Less good 15
Bad 5
20 26
Drop outs 13 17
open forum on the platform, the learning transparency. Seven-
teen students commented that they did not take part of any peer
assignments but those answers did not correspond with the
statistics from the platform which showed that it was only two
students who had not visited anyone else's assignments. This
question had a 17% drop out.
The aim of this study was to explore the learning styles used
by medical students when using e-learning based on authentic
situations as a pedagogical method. The findings indicate that
e-learning is an appropriate way for most medical students to
learn about medical insurance issues. Almost 70% of the stu-
dents considered e-learning a very good/good pedagogical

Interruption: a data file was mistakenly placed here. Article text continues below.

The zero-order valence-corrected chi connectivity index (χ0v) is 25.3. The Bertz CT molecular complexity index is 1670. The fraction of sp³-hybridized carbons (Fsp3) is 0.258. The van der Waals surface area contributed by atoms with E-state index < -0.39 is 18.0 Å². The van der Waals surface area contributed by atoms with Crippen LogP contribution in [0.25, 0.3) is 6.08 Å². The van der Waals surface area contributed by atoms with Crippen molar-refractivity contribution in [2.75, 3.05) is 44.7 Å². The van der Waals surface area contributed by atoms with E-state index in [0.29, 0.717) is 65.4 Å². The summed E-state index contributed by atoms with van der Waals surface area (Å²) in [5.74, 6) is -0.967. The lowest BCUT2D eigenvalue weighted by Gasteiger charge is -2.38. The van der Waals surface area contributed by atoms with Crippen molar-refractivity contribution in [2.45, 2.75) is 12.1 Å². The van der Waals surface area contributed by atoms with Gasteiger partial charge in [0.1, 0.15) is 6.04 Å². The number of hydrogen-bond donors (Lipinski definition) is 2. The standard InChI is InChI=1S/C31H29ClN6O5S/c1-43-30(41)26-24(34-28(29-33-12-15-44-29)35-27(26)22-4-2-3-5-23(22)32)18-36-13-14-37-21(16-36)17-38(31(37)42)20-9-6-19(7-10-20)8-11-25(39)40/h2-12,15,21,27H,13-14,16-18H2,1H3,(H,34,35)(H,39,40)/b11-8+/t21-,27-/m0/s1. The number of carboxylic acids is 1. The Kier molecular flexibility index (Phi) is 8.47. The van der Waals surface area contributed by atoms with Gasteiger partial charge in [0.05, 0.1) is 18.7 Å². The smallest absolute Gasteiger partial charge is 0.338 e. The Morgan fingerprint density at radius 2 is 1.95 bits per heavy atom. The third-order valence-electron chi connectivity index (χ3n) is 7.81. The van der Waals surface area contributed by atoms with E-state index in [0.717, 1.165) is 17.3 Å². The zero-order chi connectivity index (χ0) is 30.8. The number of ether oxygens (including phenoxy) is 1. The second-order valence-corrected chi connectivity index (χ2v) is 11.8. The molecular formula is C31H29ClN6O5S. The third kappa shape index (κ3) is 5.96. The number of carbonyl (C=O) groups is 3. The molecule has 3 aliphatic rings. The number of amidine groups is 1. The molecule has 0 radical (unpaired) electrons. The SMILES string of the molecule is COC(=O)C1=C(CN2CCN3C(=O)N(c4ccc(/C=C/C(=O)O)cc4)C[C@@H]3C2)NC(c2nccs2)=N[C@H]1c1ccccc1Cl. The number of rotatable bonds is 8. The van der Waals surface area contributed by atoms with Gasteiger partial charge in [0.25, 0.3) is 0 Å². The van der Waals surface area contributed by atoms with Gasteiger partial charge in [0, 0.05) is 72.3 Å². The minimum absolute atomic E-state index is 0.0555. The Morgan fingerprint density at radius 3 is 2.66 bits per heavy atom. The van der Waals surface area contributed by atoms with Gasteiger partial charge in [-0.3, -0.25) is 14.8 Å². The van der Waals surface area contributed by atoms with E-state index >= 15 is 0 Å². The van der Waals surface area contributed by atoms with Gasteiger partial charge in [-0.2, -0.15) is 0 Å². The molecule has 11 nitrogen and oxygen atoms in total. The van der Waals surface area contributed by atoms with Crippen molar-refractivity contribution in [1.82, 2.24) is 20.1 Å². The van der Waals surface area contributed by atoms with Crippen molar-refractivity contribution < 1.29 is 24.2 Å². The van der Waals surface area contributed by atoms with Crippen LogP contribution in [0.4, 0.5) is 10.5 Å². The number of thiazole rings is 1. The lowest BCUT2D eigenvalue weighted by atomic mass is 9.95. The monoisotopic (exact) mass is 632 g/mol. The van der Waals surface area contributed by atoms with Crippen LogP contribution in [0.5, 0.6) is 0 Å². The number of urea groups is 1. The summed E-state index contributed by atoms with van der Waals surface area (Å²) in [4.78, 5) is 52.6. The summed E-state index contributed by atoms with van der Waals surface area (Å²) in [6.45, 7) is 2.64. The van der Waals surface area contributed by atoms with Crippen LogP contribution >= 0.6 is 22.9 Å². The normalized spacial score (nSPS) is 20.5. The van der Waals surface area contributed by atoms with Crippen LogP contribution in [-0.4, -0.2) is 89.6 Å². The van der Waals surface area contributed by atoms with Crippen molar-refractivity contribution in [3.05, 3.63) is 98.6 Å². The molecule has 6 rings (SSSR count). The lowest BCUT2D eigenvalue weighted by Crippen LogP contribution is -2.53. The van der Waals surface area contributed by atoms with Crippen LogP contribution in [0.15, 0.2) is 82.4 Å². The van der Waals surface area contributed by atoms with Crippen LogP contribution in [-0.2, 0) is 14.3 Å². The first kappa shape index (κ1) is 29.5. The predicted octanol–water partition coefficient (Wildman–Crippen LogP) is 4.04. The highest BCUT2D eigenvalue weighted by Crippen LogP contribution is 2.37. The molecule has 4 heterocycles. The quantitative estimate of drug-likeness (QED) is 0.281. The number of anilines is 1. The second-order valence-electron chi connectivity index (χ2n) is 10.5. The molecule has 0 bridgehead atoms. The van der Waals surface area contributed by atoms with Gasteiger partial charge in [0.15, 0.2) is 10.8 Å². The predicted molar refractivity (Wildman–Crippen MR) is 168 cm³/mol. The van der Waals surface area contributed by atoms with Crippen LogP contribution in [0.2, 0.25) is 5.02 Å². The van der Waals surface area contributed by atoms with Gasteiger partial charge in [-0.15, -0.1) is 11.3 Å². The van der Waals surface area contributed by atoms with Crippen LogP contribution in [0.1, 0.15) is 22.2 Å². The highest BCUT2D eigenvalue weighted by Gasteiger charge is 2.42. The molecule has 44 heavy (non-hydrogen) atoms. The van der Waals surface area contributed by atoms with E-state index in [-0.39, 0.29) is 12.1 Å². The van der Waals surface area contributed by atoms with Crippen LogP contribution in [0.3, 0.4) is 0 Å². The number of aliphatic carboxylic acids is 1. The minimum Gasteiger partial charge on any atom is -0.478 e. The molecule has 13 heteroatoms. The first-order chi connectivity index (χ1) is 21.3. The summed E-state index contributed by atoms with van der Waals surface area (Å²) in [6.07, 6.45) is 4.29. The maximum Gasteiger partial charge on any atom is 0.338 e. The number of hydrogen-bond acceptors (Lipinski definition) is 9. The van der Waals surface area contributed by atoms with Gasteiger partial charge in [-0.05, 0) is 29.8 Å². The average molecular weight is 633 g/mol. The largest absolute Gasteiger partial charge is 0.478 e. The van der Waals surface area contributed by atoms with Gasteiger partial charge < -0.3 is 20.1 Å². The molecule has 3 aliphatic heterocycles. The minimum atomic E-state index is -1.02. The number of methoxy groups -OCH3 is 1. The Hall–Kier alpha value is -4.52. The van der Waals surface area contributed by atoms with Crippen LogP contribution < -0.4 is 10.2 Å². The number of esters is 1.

method to learn medical insurance. The hypothesis was verified;
i.e. the students who are positive to e-learning tend to use a
deep approach to learning and those who are negative tend to
use a surface approach to learning.
A majority of the students who were positive to e-learning
did not believe they could learn how to handle medical insur-
ance issues just by memorizing the documents on the e-learning
platform, they must also understand the underlying meaning.
According to Biggs & Tang, (2007) a deep approach to learning
is characterised by students who wish to learn more, are inter-
ested in the topic and will understand how to make, for example
in this current study, accurate medical insurance assessments
for their future profession. They are also willing to spend more
time studying, to learn and to develop their knowledge. The
reasons for taking e-learning courses are for example that these
fit with the student’s lifestyle and that they have personal con-
trol (Clayton, Blomberg, & Auld, 2010). In this study most of
the participants study during the evenings. They use the flexi-
bility in this type of learning which also fit their own lifestyle.
Students who are negative to e-learning do not find the sub-
ject especially interesting, they are not willing to spend more